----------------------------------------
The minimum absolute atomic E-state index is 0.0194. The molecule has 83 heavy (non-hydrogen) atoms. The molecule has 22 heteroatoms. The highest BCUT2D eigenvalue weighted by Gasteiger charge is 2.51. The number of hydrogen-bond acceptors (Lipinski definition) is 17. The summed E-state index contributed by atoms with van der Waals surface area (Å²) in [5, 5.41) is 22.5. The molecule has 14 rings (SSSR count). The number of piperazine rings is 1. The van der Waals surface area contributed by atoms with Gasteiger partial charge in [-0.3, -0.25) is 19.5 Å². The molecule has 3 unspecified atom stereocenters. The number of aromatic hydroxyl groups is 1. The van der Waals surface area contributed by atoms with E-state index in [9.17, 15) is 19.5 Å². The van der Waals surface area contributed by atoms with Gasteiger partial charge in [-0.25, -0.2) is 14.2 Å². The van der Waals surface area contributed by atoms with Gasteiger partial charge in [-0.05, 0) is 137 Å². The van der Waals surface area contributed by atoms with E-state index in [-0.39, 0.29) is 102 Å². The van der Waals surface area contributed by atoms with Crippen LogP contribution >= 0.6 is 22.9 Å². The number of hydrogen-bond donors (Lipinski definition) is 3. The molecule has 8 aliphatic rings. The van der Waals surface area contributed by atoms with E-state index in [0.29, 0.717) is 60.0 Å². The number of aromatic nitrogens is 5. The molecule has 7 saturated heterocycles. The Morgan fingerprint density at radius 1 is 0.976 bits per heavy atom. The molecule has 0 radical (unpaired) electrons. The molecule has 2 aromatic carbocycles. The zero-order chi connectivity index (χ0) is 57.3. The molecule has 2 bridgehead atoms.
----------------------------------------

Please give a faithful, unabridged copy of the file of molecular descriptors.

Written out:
The minimum absolute atomic E-state index is 0.0194. The molecule has 83 heavy (non-hydrogen) atoms. The molecule has 22 heteroatoms. The highest BCUT2D eigenvalue weighted by Gasteiger charge is 2.51. The number of hydrogen-bond acceptors (Lipinski definition) is 17. The summed E-state index contributed by atoms with van der Waals surface area (Å²) in [5, 5.41) is 22.5. The molecule has 14 rings (SSSR count). The number of piperazine rings is 1. The van der Waals surface area contributed by atoms with Gasteiger partial charge in [-0.3, -0.25) is 19.5 Å². The molecule has 3 unspecified atom stereocenters. The number of aromatic hydroxyl groups is 1. The van der Waals surface area contributed by atoms with E-state index in [9.17, 15) is 19.5 Å². The van der Waals surface area contributed by atoms with Gasteiger partial charge in [-0.25, -0.2) is 14.2 Å². The van der Waals surface area contributed by atoms with Gasteiger partial charge in [-0.05, 0) is 137 Å². The van der Waals surface area contributed by atoms with E-state index in [-0.39, 0.29) is 102 Å². The van der Waals surface area contributed by atoms with Crippen LogP contribution >= 0.6 is 22.9 Å². The number of hydrogen-bond donors (Lipinski definition) is 3. The molecule has 8 aliphatic rings. The van der Waals surface area contributed by atoms with E-state index in [0.29, 0.717) is 60.0 Å². The number of aromatic nitrogens is 5. The molecule has 7 saturated heterocycles. The Morgan fingerprint density at radius 1 is 0.976 bits per heavy atom. The molecule has 0 radical (unpaired) electrons. The molecule has 2 aromatic carbocycles. The zero-order chi connectivity index (χ0) is 57.3. The molecule has 2 bridgehead atoms.